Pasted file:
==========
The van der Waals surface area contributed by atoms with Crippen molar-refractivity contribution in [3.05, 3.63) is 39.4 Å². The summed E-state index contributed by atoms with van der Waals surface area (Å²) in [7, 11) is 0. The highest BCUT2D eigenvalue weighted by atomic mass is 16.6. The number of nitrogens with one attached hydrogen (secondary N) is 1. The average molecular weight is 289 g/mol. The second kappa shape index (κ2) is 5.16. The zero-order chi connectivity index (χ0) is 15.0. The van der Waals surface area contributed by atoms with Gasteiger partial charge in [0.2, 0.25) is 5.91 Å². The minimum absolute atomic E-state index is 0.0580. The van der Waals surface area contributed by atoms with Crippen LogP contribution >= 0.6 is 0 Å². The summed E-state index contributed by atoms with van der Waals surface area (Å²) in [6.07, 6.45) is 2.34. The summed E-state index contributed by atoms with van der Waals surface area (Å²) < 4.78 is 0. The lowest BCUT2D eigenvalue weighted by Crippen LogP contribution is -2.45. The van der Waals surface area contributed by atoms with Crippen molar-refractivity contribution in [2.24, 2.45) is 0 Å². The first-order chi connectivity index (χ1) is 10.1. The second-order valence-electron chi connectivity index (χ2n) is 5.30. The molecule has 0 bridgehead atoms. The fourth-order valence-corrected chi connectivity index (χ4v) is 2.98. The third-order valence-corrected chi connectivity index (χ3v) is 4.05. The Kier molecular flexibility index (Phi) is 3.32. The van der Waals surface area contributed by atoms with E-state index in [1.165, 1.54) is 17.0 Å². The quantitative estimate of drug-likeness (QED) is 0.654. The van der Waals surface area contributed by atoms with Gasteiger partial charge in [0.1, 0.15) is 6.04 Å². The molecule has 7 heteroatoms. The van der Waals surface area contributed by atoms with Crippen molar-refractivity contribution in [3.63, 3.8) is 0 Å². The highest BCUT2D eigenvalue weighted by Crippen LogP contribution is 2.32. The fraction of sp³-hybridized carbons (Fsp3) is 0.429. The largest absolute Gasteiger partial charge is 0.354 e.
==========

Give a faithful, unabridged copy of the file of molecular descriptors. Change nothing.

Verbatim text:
The van der Waals surface area contributed by atoms with Crippen molar-refractivity contribution in [3.05, 3.63) is 39.4 Å². The summed E-state index contributed by atoms with van der Waals surface area (Å²) in [7, 11) is 0. The highest BCUT2D eigenvalue weighted by atomic mass is 16.6. The number of nitrogens with one attached hydrogen (secondary N) is 1. The average molecular weight is 289 g/mol. The second kappa shape index (κ2) is 5.16. The zero-order chi connectivity index (χ0) is 15.0. The van der Waals surface area contributed by atoms with Gasteiger partial charge in [0.2, 0.25) is 5.91 Å². The minimum absolute atomic E-state index is 0.0580. The van der Waals surface area contributed by atoms with Crippen LogP contribution >= 0.6 is 0 Å². The summed E-state index contributed by atoms with van der Waals surface area (Å²) in [6.07, 6.45) is 2.34. The summed E-state index contributed by atoms with van der Waals surface area (Å²) < 4.78 is 0. The lowest BCUT2D eigenvalue weighted by Crippen LogP contribution is -2.45. The van der Waals surface area contributed by atoms with Crippen molar-refractivity contribution in [2.24, 2.45) is 0 Å². The first-order chi connectivity index (χ1) is 10.1. The second-order valence-electron chi connectivity index (χ2n) is 5.30. The molecule has 0 bridgehead atoms. The fourth-order valence-corrected chi connectivity index (χ4v) is 2.98. The third-order valence-corrected chi connectivity index (χ3v) is 4.05. The Kier molecular flexibility index (Phi) is 3.32. The van der Waals surface area contributed by atoms with E-state index in [1.165, 1.54) is 17.0 Å². The quantitative estimate of drug-likeness (QED) is 0.654. The van der Waals surface area contributed by atoms with Gasteiger partial charge in [0.1, 0.15) is 6.04 Å². The molecule has 7 heteroatoms. The van der Waals surface area contributed by atoms with Crippen molar-refractivity contribution in [3.63, 3.8) is 0 Å². The highest BCUT2D eigenvalue weighted by Crippen LogP contribution is 2.32. The fraction of sp³-hybridized carbons (Fsp3) is 0.429. The largest absolute Gasteiger partial charge is 0.354 e.